Simplicity is the greatest of intellectual virtues. It is enshrined in the principle of minimality, also known as Ockham’s razor after the 14th century English philosopher William of Ockham: mental entities should not be multiplied without necessity. There are an infinite number of possible theoretical models for a given set of observations; all other things being equal, the simplest is the best.

The essential innovation of generative anthropology is nothing other than the radical application of the principle of minimality. Instead of looking at the human empirically as a fuzzy collection of various traits, GA takes seriously attempts at definition like Aristotle’s zoon logon exon. Why, after all, even think of defining the human? Would anyone try to define a dog or an elephant? The human is subject to definition because it is not a mere empirical biological entity. For philosophy, unproblematically up to Kant, problematically thereafter, what I call the human was defined as Reason (Vernunft) or Spirit (Geist). Unlike philosophy, GA does not renounce the specificity of the human for the simplicity of the concept because it recognizes that the generation of entities like Reason or Spirit is anything but simple. The originary hypothesis conceives of the human in minimal terms as emerging from a single event in a prehuman world.

Ockham’s razor only operates when the explanatory goal is independent of the means to accomplish it. Intellectual simplicity is analogous to cost-effectiveness in the market. If greater efficiency allows me to sell for $1 a widget for which my competitor cannot charge less than $1.50, I will win away his customers because they have no reason to prefer his widget to mine. But in the cultural sphere, the virtue of simplicity is less unambiguous. Culture is not a matter of setting goals and then finding the most efficient way to reach them. The purpose of culture, from films to religious rites, is the deferral of violence, or in Pascal‘s term, le divertissement — diversion, entertainment. Even if all narratives perform essentially the same cultural function, one cannot argue that a short story is therefore preferable to a novel because it accomplishes this function more efficiently. On the contrary, our tendency is to value the novel more highly because it keeps us entertained longer. It takes a sophisticated reader to value a sonnet by Mallarm√© as much as a 300-page novel.

Science is not supposed to be a cultural operation; its goal is to construct explanatory models, the simpler the better. But “theory,” the contemporary synonym for what I call anthropology, is a more problematic object. Is theory science or culture? I have spoken in these columns about the “spirit of the humanities” that respects the paradoxical generation of the human. But paradox is not normally considered to be simple; one might say, on the contrary, that paradox is another name for indefinite complexity.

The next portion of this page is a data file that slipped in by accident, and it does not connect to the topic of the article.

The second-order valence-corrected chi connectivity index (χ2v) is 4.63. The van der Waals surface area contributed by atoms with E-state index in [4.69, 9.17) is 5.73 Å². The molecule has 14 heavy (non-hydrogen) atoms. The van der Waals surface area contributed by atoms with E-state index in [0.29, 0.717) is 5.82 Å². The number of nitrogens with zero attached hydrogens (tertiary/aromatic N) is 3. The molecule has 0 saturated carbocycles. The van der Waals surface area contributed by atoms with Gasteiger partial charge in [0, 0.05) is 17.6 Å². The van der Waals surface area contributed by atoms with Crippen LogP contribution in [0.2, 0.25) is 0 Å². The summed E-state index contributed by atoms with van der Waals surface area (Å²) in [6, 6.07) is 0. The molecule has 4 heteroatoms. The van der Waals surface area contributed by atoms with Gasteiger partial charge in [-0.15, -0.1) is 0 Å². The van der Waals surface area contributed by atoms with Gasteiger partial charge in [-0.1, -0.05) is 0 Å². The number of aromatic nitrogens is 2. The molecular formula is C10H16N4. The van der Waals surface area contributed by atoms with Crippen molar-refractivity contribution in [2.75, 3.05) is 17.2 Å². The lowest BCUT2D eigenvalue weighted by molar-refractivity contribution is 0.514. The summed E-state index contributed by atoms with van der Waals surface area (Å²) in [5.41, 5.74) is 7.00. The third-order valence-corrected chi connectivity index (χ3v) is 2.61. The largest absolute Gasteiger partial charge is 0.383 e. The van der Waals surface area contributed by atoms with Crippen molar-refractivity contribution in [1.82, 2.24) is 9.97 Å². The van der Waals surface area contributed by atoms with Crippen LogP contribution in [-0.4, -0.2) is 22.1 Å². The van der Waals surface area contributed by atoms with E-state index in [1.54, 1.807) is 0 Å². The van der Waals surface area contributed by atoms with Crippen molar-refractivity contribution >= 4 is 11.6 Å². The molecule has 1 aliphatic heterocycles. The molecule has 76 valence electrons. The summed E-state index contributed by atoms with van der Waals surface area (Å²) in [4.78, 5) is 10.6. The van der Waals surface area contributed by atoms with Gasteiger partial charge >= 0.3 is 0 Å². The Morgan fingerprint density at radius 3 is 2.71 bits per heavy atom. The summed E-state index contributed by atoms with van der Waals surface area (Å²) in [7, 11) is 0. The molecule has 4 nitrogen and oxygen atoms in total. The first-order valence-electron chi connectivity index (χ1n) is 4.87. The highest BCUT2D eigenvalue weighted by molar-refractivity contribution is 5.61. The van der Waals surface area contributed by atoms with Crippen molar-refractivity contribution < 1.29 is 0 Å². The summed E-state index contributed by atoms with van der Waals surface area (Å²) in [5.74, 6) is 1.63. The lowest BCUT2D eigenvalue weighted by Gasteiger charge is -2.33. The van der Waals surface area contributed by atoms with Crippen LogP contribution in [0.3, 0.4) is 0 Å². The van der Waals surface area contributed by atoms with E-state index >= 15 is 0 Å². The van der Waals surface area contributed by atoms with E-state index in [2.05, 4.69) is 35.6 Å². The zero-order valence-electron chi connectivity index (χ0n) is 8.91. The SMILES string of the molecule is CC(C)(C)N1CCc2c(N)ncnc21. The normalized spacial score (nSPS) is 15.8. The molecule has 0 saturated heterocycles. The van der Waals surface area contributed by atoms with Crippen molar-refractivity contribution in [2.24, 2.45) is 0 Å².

Generative anthropology may well be the first theory that claims maximal simplicity for a structure that it understands as paradoxical. It is the same simplicity of paradox that one finds in religious rhetoric, in statements like the recently discussed credo quia absurdum. The statement is pithy, its content paradoxical. But this is not theory, certainly not rigorous theory, any more than other sublime cultural moments are theory. GA is concerned with rigor, not pithiness; but a rigorously minimal model of the human must include the paradox from which the human emerged and which is reconstructed in every subsequent emergence of the human–in every meaningful human act.

We may now explain the anomalous conjunction of GA’s minimal simplicity and the maximal resistance it tends to arouse.

The cloying self-righteousness of the politically correct should not prevent us from recognizing the significance of multiculturalism in contemporary society. The real point of multiculturalism is that culture is in itself a multiple activity. Since its point is to create complexity, it cannot be reduced to a fixed canon without losing its effectiveness; it must be continually renewed. Whether contemporary Western society can or should continue to pursue effectively the noble goals of the High Culture created by the Greeks is a controversial question–one we should probably answer in the negative. But High or low, culture must evolve or die. Multiculturalism offers a simple solution to the problem of cultural multiplicity: the more the merrier.

This position looks as innocuous as the inclusion of different kinds of music in one’s record collection. But even the most frivolous culture contains an implicit anthropology; it is impossible wholly to separate culture from the theory of culture. As Pope put it, “the proper study of mankind is man,” where the word proper means not merely appropriate but characteristic. Humanity is properly understood as the species that studies itself. And thus it should not surprise us that not merely cultural but theoretical works might follow the cultural logic of multiplicity and deferral rather than the scientific one of explicative simplicity.

Where does this leave generative anthropology? We cannot know the answer to this question a priori. Originary thinking must take its chances in the world. But as we practice it, we must recognize the possibility–perhaps a first in human history–that the most rigorous theory of the human might prove itself unacceptable, and even be forgotten, on the grounds of its insufficiency as a cultural phenomenon, of its untenable simplicity.